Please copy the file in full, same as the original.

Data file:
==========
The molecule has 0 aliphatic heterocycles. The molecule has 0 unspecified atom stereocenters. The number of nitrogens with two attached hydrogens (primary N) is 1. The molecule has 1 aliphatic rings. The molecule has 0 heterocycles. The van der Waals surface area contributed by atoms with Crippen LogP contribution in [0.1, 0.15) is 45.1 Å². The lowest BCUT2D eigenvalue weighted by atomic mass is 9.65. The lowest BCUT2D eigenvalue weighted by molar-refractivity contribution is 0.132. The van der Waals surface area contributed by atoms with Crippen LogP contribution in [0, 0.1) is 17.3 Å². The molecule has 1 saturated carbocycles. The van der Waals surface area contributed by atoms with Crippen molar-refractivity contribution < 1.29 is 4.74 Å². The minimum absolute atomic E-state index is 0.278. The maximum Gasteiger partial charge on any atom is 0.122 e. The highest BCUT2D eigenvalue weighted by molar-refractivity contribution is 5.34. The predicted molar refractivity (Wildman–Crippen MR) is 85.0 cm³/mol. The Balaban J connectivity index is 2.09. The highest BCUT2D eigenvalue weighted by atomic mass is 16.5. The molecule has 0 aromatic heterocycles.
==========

The molecule has 0 aliphatic heterocycles. The molecule has 0 unspecified atom stereocenters. The number of nitrogens with two attached hydrogens (primary N) is 1. The molecule has 1 aliphatic rings. The molecule has 0 heterocycles. The van der Waals surface area contributed by atoms with Crippen LogP contribution in [0.1, 0.15) is 45.1 Å². The lowest BCUT2D eigenvalue weighted by atomic mass is 9.65. The lowest BCUT2D eigenvalue weighted by molar-refractivity contribution is 0.132. The van der Waals surface area contributed by atoms with Crippen LogP contribution in [0, 0.1) is 17.3 Å². The molecule has 1 saturated carbocycles. The van der Waals surface area contributed by atoms with Crippen molar-refractivity contribution < 1.29 is 4.74 Å². The minimum absolute atomic E-state index is 0.278. The maximum Gasteiger partial charge on any atom is 0.122 e. The highest BCUT2D eigenvalue weighted by molar-refractivity contribution is 5.34. The predicted molar refractivity (Wildman–Crippen MR) is 85.0 cm³/mol. The Balaban J connectivity index is 2.09. The highest BCUT2D eigenvalue weighted by atomic mass is 16.5. The molecule has 0 aromatic heterocycles.